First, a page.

Hatherly's First Fifteen by M.R. Clark

Auckland: Whitcombe & Tombs Ltd., 1930.
254 pages; hard-cover; 19cm; col. frontis. & 4 b/w illus by F. E. Hiley


Hatherly's First Fifteen, an adventure story for boys, was written when Mavis Thorpe Clark was 18 years of age.

The story was set in a Sydney boys' school and based around a game that was virtually unknown in her hometown of Melbourne, Rugby football. Even at this young age, Mavis ensured that the story was factually correct:

"(A family friend from Scotland) drew a large plan on cardboard of a playing field, and night after night, rugby was played on the dining room table, using matches for players. Firstly the general rules and terms of the game were made familiar; then after deciding plot-wise, what needed to happen in each match, the incidents were played out on the table and devised to fit the plot."

- Trust the Dream (1999) page 57.

Other references relating to the game of Rugby football were also used. See the author's pencilled annotations on the plan of the playing field in Modern Rugby Football (Spalding's Athletic Library Group 11. No. 24., page 88) by Major Leonard R. Tosswill. London: Renwick of Otley, 1916.

Commenting on her approach to the task of writing this story, Mavis wrote:

"Hatherley's was written over a period of two to three months with not overmuch revision. The chart is still around … in which the 1,000 words a day were marked off. The length aimed for was 60,000 words."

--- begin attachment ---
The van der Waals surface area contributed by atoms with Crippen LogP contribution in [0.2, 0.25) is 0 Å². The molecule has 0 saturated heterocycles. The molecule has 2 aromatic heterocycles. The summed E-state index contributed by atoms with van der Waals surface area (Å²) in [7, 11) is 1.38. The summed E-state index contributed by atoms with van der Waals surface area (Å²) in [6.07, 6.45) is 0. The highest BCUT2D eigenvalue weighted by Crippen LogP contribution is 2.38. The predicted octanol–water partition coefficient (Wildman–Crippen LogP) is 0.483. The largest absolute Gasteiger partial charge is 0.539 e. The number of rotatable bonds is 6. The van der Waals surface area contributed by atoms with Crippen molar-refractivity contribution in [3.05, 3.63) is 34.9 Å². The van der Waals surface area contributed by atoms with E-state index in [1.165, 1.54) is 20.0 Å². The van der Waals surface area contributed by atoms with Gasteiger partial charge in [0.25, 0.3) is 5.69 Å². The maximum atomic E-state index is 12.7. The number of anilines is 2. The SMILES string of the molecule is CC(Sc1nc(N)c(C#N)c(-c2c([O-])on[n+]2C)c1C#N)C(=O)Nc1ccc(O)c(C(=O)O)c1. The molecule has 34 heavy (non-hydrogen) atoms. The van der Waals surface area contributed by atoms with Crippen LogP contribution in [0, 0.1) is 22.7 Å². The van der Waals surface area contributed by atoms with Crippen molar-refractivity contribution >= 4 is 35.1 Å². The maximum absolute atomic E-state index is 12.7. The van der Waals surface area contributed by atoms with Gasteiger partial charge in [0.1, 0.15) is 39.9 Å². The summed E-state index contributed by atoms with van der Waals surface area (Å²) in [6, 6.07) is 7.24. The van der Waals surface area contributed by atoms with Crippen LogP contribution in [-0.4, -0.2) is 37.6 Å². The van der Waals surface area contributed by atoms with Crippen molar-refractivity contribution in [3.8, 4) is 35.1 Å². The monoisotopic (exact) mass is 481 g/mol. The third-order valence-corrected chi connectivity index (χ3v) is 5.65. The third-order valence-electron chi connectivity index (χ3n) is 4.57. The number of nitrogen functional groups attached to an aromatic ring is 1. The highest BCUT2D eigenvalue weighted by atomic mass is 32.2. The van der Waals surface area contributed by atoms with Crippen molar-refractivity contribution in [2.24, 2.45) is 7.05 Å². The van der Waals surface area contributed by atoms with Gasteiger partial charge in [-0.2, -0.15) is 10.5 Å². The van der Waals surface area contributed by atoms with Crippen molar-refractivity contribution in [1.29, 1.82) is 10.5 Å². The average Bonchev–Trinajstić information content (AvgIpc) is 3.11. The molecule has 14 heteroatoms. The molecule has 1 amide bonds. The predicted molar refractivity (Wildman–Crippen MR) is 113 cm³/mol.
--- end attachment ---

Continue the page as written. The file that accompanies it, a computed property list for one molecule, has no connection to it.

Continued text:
- Trust the Dream (1999) pages 54-55.

Once the rights to the manuscript had been purchased for £30, no further negotiation with the publisher was undertaken:

"The book was published in England. The name was changed from Just One Term to Hatherley's First Fifteen. The manuscript had been submitted under the name of Mavis Rose Clark. Because the book was for boys, the author's name, without consultation, became M.R. Clark. It was probably considered that a boy's book written by a young female would have no appeal to boys."

- Trust the Dream (1999) page 56.

"I remember going into Robertson's bookshop in Elizabeth Street, Melbourne and seeing (Hatherly's) on the shelves, I picked it up. A saleslady appeared and told me, with some satisfaction, that the author was an 18-year-old Melbourne girl. I remember that I said at once: "That's me!""

- Trust the Dream (1999) page 58.


""You're the fastest man I've ever come against," Jim exclaimed. "My word! I'd like to see you run in a race. I don't suppose you'd care for a try-out between the two of us?" he added anxiously. "Of course, you'd beat me without thinking about it, but I'd just like to see what you really could do." It was the keen sportsman who spoke. He had forgotten all about Bob being blind."

- Hatherly's First Fifteen (1930) page 40.

Excerpt showing cover and text

Whitcombe's Gift Books: A Treasury of Adventure Stories for Boys and Girls featured Hatherly's First Fifteen which was selling for 5/-. Described as a "rousing story for rugby enthusiasts by M.R. Clark",
"Here is an ideal school-boy's story in which no fewer than four great matches take part in unfolding the plot. Many other attractions go to the making of this capital story, whose warp and woof are composed of thrilling episodes in the lives of two young Australian families, the Wentworths and the Mannings. An heroic blind boy, a football hero, a missing father, a mysterious prowler, an unexpected recovery, and a mystery cleared up at last, are some of the elements that make up a rich bill of fare such as boys and girls love."

See also Mavis' diary entries from 1928.

Last Next

Cover from Hatherly's First Fifteen

Cover of Hatherly's First Fifteen, 1930

Colour image of four students and a green frog.

Frontispiece illustration: Jim turned a severe eye on Tom. "You really want this frog?" he demanded.

Image from Modern Rugby Football page 88.

Page 88 from Modern Rugby Football by L.R. Tosswill (1916) shows Author's notations in pencil.